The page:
Robert Cornwall remembers thinking, “We need a 14-year-old to come in and create opportunities,” as he reflects on the night when Evan Ferguson made his debut for Bohemians against Chelsea. While his fellow teammates, including Cornwall, were not shocked by the young striker’s impressive performance, it was a blow to their ego to be outshined by someone much younger.
After four years, Ferguson has emerged as one of the most promising players in the Premier League. His hat-trick against Newcastle last September solidified his reputation, and he will be looking to increase his goal count against Everton this Saturday, following his recent goal against Fulham. Last season, he scored in a 4-1 victory against Everton, who were then managed by Frank Lampard, just like they were during his debut.
The day was highly anticipated as Bohemians hosted Lampard’s Chelsea at Dalymount Park, giving fans a chance to witness one of the top teams in the Premier League firsthand. Despite Chelsea’s lead with a goal from Michy Batshuayi, Bohemians manager Keith Long surprised everyone by bringing on Evan Ferguson in the final 20 minutes. This changed the mood from a casual friendly match to curiosity about the young player’s abilities. According to Cornwall, Ferguson dominated the game.
Ferguson dummied the ball to help Eric Molloy to equalise late on, a sign of the intelligence he offered despite his age. Cornwall and his teammates had witnessed for a while what Ferguson could do in training.
“Our manager had a talent for nurturing young players,” Cornwall recalls. “He was a recognizable figure. I believe he was 13 or 14 years old when he joined us for a recovery session focused on passing drills, but he quickly caught everyone’s attention. From then on, he started training with us more regularly. Even at the age of 14, he was already the same height as me, 6 feet tall, but a bit thinner. He had a mature presence, even at such a young age.”
“Once he proved his skill, he joined the team and things progressed from there. He made his debut and consistently trained with us, impressing everyone.”
The transition from a promising young player to a starter in the Premier League has been brief. He joined Brighton at the age of 16 and quickly made his competitive debut in a League Cup win against Cardiff. Last season marked his true breakthrough, as he played in 19 league matches and scored six goals, and also made his first appearance for the Republic of Ireland.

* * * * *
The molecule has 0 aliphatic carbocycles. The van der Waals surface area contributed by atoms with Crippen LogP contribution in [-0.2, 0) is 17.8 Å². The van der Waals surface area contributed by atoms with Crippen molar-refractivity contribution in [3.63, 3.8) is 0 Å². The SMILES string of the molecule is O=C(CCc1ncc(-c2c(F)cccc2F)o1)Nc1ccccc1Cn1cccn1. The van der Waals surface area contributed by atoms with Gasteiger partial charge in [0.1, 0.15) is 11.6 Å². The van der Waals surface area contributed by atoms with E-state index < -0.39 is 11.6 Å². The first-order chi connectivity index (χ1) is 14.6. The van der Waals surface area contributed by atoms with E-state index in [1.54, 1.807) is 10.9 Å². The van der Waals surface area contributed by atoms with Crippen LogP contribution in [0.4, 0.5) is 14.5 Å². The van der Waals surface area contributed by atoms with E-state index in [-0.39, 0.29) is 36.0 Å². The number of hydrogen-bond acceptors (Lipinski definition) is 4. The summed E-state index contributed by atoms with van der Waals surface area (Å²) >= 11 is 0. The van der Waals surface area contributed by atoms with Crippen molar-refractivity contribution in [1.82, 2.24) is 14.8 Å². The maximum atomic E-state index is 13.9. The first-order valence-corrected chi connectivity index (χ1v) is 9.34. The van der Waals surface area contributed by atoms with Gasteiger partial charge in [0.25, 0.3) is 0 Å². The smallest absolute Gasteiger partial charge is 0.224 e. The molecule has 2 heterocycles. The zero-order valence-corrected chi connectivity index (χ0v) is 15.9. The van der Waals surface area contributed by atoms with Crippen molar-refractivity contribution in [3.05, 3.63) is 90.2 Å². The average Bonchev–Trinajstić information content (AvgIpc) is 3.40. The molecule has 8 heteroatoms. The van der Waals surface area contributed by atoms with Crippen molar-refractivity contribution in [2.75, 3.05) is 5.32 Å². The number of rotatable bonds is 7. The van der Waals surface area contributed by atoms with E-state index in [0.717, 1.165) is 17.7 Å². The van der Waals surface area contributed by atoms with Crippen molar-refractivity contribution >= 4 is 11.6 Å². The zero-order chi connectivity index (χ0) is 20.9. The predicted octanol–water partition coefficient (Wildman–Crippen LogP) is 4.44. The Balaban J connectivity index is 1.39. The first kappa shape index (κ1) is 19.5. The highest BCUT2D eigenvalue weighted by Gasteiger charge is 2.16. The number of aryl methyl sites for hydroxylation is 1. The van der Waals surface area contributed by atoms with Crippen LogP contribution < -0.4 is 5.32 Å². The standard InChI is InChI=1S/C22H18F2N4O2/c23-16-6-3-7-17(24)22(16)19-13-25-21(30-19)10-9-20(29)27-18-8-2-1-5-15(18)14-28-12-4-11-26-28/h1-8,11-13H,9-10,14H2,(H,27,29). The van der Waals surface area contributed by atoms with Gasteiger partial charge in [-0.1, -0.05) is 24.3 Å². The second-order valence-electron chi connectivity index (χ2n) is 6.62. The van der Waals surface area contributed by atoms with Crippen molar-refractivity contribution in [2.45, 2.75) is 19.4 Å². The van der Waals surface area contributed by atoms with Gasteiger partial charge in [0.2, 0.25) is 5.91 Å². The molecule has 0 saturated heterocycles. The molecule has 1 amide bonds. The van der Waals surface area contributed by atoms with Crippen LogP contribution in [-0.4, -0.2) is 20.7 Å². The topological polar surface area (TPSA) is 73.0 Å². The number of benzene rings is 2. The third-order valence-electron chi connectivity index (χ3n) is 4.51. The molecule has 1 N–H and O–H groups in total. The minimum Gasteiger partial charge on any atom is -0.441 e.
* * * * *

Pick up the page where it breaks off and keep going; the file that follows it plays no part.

Cornwall, as a centre-back, should in theory have had the job of to teaching Ferguson how to cope with the rigours of coming up against senior professionals. It did not quite work out that way. “After he signed to leave, a couple of the lads were doing interviews about him and they were saying I was one of the stronger players on the team as a centre-half and it was one of my attributes, and they were saying I used to get bounced off and put on my arse by Evan,” Cornwall says.
What impressed me was his movement during our training and small-sided games. He consistently made runs and positioned himself at the back post, always ending up in front of me when the ball was delivered.
“He consistently attacked from the front post, so I decided to try using my body there the next time. However, he switched to the back post and I couldn’t catch up with him. I complimented his impressive movements and urged him to keep it up. I had assumed it would be an easy training session against a 14-year-old, but his movement was the biggest challenge. And then, his finishing was also impressive, using both his left and right foot to hit snapshots that always aimed for the bottom corner, constantly challenging the goalkeeper. I was amazed by how advanced he was for his age.”
Ferguson played in four games for Bohemians, but it was clear that he would not stay there for very long. Moving on to the Premier League seemed like the logical next move for a player who turned down many offers before deciding that Brighton was the best place for his development. Ferguson’s father, Barry, began his career at Coventry but spent most of it in Ireland, and he helped his son stay grounded while there was a lot of buzz surrounding him.
“The club received some criticism at the time for allowing a 14-year-old to train with the first team and be in the dressing room with adults. However, this was not the case as the player was mature and composed. He never acted like he was above anyone else when training with us, but instead had a positive attitude and worked hard to showcase his talent. This mindset has contributed to his success.”
Worries that Ferguson would become arrogant and abandon his humble beginnings with Bohemians proved to be unfounded. He remains connected with his roots and those who witnessed his performance against Chelsea will likely always remember it.